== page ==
That’s a bit sad if they do. I mean for all of us.

Beyond qualifications, what do you think the young people take most out of MAP? By all means ask them!

TS: Getting confidence from coming to a place where they can be themselves and not be judged.

Getting inspiration from seeing that people can create their own value and make money in the creative industries.

The environment that this takes place in is really important – you need role models, people studying art and music and people working and starting out in the creative industries. In the rest of Hope Foundry there’s all kinds of practitioners from screen printers, to film makers to people growing plants using hydroponics and people building audio electronics

MG: As well as our MAP students who take a lot out, we are so lucky to have a team of volunteers and staff, as well as our board, who support MAP’s work and it makes for a special community. So MAP provides us all with a lot of hope, love and a bond.

Are there any other not-for-profit parties with inspiring ethos’ people should be checking out?

MG: a lot of party collectives are inspiring others in Leeds. It’s a city full of talent. Equaliser is one. Brudenell Groove is another. Puddles is another that has fundraised for MAP. Thanks to Heels and Souls for doing this round of fundraising parties.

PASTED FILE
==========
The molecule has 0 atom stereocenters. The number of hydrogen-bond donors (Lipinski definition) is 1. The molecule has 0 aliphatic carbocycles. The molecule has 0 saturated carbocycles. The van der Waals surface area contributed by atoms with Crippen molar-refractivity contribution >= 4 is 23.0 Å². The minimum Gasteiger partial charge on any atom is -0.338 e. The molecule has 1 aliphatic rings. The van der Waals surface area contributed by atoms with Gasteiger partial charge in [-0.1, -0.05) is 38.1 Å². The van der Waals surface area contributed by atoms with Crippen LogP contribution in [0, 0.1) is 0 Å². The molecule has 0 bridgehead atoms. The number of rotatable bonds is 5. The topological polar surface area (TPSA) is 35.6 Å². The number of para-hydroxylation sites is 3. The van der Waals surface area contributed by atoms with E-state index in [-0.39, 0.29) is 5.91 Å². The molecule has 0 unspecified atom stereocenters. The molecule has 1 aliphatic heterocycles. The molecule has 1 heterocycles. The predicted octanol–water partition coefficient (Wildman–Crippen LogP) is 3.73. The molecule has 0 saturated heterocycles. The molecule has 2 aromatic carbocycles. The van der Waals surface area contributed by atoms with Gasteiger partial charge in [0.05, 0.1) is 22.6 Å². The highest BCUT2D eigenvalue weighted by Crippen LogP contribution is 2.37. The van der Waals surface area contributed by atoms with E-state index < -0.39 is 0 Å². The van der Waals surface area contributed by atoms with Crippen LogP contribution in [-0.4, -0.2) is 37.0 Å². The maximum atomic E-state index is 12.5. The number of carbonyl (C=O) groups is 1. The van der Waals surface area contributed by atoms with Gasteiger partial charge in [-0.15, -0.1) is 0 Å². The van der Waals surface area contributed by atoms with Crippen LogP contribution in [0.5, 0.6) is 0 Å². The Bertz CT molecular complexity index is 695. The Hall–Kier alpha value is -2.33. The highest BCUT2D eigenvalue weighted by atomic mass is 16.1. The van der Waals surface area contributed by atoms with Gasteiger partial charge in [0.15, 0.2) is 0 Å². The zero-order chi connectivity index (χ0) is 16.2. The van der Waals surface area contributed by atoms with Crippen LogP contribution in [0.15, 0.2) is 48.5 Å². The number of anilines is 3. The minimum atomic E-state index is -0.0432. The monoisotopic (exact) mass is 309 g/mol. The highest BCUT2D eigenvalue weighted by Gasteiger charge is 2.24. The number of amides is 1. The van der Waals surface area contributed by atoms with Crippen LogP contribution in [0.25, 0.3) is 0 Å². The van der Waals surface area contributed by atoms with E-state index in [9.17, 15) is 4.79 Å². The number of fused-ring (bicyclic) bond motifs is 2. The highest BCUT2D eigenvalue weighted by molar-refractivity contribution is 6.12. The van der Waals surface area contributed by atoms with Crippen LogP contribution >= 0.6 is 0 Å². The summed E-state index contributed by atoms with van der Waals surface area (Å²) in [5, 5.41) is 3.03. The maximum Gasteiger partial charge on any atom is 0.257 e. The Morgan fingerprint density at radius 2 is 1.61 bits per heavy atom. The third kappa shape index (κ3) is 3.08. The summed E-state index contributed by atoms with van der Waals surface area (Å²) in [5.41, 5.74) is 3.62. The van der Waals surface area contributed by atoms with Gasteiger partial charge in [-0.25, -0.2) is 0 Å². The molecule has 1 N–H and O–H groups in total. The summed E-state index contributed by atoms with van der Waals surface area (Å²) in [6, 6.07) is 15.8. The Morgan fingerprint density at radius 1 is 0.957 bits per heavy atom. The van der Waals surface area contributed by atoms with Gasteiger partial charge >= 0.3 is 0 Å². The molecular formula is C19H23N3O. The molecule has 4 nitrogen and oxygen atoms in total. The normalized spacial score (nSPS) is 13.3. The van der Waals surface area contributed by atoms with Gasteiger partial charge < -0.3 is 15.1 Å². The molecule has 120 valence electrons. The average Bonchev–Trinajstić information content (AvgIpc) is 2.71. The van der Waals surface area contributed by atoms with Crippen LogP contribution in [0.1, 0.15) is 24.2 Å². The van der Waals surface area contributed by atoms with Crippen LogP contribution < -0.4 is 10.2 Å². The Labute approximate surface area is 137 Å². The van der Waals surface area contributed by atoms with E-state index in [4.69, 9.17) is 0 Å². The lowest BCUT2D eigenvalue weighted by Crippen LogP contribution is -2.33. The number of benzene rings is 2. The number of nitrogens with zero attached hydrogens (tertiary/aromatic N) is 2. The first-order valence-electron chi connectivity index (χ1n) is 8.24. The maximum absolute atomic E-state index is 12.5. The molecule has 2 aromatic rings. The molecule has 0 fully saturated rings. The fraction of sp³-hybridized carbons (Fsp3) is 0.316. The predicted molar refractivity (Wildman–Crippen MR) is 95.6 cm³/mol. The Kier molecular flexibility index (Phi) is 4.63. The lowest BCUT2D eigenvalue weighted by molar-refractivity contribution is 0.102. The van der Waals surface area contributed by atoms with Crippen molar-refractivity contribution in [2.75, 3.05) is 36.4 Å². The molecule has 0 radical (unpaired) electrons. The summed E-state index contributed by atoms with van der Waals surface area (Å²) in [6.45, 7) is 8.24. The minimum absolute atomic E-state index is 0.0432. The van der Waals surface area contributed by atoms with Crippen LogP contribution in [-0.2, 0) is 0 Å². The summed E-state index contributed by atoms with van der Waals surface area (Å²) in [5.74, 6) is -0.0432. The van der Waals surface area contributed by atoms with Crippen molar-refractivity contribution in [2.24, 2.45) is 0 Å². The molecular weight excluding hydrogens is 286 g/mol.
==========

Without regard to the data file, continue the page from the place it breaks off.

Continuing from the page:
TS: Yeah, recently the Partisan crew from Manchester have been really inspiring us at MAP.

Have you got any advice for people wanting to get involved in charity or social work?

TS: You’ll probably not get paid much but it’s rewarding, so you’ll sleep well.
Do it for a reason, keep your eye on that, and if ever changes and becomes just a job for the paycheck then go do something else.
I feel privileged to be able to do this type of work, and to be able to get the support of others in doing it.

MG: I think you can have more immediate impact on your local area, than donating to a large charity or campaign for example, as well as being more responsive and feeling rewarded by making a difference (at least feeling so).

Are Leeds council helping to keep MAP alive in the city?

TS: Yes, really supportive…
Without the help of local authorities the issues here are hard to overcome.

You’ve had a pretty all-star cast roll through to play Slop over the years what have been some of your highlights?

MG: Floating Points and Four Tet together, Scruff, Pearson Sound’s bass explorations, Hunee’s dancing, Alex Nut each time, Mafalda each time, Kelvin Brown each time, Jon K back in the day, Joy Orbison’s wigged out last hour when he played, Fatima’s live PA.

TS: The countless hours spent doing the space up with the team at MAP, mainly Nic and Charlie.

What does the future hold for MAP and Slop?

TS: We will find out pretty soon.
MG: It’s ten years for Slop this NYE 2019, we’ll keep on keeping on.

Cosmic Slop play the inaugural edition of Message In Our Music this Saturday, a new collabarative series between Tate Modern and Heels & Souls. It’s free to attend, running 19:00-23:00, with all donations going to to MAP Charity.